> http://arstechnica.com/science/2012/11/dark-matter-critics-focus-on-d... > But over the years, cosmology entered an age of precision. We got details from the cosmic microwave background that told us a lot about the Universe's structure and evolution. And suddenly we could calculate how the Universe would look like without dark matter. It didn't look much like the one we observe today. This new line of evidence, was, I think, the factor that has driven many physicists to accept dark matter as a reality.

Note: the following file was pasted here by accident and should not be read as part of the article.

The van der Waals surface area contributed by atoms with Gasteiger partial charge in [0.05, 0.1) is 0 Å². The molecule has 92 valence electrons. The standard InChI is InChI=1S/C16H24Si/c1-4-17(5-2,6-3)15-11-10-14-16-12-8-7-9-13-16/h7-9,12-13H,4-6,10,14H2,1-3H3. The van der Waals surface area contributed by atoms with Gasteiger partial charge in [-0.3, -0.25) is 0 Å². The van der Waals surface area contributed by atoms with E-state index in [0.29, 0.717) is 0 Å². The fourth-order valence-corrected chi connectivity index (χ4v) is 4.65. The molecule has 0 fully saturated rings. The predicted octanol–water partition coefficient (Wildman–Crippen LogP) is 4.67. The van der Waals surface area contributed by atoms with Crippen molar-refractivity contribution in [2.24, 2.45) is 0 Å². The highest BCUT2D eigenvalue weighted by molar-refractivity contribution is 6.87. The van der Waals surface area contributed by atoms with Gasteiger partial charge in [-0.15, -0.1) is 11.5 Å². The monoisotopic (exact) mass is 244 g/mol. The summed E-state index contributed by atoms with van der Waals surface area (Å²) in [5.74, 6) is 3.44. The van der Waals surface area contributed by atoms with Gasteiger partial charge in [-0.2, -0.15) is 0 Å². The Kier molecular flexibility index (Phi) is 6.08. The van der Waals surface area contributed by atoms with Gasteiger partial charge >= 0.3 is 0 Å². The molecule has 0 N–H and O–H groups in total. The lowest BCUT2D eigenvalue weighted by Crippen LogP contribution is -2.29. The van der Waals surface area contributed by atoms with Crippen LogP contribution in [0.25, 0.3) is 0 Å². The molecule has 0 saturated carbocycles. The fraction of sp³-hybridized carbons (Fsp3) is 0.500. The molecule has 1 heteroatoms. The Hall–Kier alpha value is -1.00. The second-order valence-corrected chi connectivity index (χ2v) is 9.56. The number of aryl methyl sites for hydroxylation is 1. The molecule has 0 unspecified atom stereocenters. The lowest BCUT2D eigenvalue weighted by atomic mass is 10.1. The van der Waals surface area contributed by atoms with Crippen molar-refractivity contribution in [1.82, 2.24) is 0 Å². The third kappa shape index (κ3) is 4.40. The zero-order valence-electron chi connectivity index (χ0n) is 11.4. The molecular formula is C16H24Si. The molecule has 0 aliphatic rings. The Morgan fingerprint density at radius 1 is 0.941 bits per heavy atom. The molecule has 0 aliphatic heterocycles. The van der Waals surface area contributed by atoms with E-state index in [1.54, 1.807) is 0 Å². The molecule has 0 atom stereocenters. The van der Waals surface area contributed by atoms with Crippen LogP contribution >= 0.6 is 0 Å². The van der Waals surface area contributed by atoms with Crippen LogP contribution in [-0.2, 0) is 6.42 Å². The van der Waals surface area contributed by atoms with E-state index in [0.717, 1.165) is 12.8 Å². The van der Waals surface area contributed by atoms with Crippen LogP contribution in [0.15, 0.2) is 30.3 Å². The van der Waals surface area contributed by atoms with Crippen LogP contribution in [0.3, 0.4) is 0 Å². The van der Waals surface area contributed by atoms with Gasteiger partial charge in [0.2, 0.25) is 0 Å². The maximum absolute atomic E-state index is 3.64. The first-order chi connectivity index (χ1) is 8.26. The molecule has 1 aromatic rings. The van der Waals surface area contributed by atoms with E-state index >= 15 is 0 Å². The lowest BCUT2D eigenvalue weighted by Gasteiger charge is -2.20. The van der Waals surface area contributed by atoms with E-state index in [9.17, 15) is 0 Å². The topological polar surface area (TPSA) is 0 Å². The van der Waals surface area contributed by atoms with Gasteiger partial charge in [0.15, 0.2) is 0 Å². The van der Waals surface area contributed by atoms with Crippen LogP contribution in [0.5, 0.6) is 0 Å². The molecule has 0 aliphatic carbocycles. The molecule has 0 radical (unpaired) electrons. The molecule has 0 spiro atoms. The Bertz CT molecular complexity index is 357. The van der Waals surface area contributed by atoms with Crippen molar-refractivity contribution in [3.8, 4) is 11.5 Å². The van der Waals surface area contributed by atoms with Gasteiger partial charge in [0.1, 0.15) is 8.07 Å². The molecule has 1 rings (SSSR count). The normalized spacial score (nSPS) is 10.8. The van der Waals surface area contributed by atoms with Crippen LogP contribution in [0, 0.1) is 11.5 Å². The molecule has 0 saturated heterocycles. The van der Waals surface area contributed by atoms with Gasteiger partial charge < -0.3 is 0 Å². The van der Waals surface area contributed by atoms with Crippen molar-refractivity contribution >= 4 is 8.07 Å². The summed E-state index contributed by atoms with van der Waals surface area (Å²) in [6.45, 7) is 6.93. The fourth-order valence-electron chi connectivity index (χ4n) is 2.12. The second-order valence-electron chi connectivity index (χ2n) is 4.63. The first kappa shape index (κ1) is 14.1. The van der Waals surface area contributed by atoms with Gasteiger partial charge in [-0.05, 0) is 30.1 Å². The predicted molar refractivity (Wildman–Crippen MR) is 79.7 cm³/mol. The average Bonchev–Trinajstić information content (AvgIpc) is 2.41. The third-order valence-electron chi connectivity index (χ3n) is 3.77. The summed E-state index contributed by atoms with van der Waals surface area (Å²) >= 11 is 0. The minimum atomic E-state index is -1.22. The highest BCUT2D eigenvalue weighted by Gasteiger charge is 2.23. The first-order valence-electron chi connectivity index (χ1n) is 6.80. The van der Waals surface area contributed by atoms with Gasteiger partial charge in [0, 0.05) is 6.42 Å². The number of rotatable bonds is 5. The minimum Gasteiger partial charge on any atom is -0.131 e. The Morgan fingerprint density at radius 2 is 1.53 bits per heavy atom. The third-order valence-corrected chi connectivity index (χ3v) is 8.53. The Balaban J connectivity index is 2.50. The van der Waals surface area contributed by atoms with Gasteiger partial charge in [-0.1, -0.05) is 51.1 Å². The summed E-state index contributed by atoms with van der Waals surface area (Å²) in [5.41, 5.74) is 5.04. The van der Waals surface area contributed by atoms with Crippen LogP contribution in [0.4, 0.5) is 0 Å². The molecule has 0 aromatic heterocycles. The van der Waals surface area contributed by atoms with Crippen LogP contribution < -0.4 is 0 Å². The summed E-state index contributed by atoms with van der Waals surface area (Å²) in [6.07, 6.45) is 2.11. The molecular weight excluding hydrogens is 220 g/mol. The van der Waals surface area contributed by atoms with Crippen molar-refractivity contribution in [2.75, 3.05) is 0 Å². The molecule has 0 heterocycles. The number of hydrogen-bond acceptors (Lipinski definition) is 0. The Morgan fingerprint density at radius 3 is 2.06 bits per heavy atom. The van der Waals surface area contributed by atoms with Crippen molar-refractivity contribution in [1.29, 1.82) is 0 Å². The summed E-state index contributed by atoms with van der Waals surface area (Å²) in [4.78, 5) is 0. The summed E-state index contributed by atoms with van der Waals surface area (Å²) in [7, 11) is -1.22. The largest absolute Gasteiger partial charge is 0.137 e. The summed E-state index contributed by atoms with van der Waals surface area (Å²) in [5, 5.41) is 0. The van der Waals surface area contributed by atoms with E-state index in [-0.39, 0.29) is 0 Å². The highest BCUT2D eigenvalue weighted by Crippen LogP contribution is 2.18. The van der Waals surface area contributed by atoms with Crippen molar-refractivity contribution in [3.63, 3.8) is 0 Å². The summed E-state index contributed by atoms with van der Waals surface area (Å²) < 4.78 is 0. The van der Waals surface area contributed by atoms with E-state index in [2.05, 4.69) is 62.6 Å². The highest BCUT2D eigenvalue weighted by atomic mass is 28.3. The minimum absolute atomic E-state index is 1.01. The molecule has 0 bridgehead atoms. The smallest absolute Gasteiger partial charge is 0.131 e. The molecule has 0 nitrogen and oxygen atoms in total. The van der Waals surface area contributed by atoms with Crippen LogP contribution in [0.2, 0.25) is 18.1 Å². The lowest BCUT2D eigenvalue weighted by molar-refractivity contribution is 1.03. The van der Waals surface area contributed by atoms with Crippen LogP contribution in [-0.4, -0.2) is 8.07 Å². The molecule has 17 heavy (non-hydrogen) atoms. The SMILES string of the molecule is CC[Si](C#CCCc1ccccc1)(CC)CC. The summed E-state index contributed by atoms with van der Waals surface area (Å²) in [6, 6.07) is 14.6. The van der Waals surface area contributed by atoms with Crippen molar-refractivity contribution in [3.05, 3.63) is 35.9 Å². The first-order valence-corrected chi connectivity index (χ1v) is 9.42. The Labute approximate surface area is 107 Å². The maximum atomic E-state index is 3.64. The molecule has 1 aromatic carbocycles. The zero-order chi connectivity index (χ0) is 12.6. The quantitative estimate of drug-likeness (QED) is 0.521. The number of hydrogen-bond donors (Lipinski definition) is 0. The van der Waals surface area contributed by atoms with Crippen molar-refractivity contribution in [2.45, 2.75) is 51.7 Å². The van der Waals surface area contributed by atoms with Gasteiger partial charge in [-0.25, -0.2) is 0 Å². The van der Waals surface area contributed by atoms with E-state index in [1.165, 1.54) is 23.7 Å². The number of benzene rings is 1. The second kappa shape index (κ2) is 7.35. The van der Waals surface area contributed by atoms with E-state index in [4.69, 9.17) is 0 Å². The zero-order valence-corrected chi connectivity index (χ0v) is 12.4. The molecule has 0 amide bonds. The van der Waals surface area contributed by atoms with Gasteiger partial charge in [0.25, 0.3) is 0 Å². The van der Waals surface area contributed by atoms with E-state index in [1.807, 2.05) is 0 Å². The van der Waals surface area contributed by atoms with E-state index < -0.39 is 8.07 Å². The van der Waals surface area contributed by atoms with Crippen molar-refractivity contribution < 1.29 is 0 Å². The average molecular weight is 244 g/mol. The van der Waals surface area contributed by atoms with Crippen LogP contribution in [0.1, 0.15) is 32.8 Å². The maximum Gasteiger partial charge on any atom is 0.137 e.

> But MOND is not dead, and rightly so, because, the two observations that I just described (the Bullet and Abell 520 clusters) show that our understanding of dark matter is far from complete***. But MOND theories, which are supposed to do away with the need for dark matter, have been in a similar position—they can't explain both of these observations, either.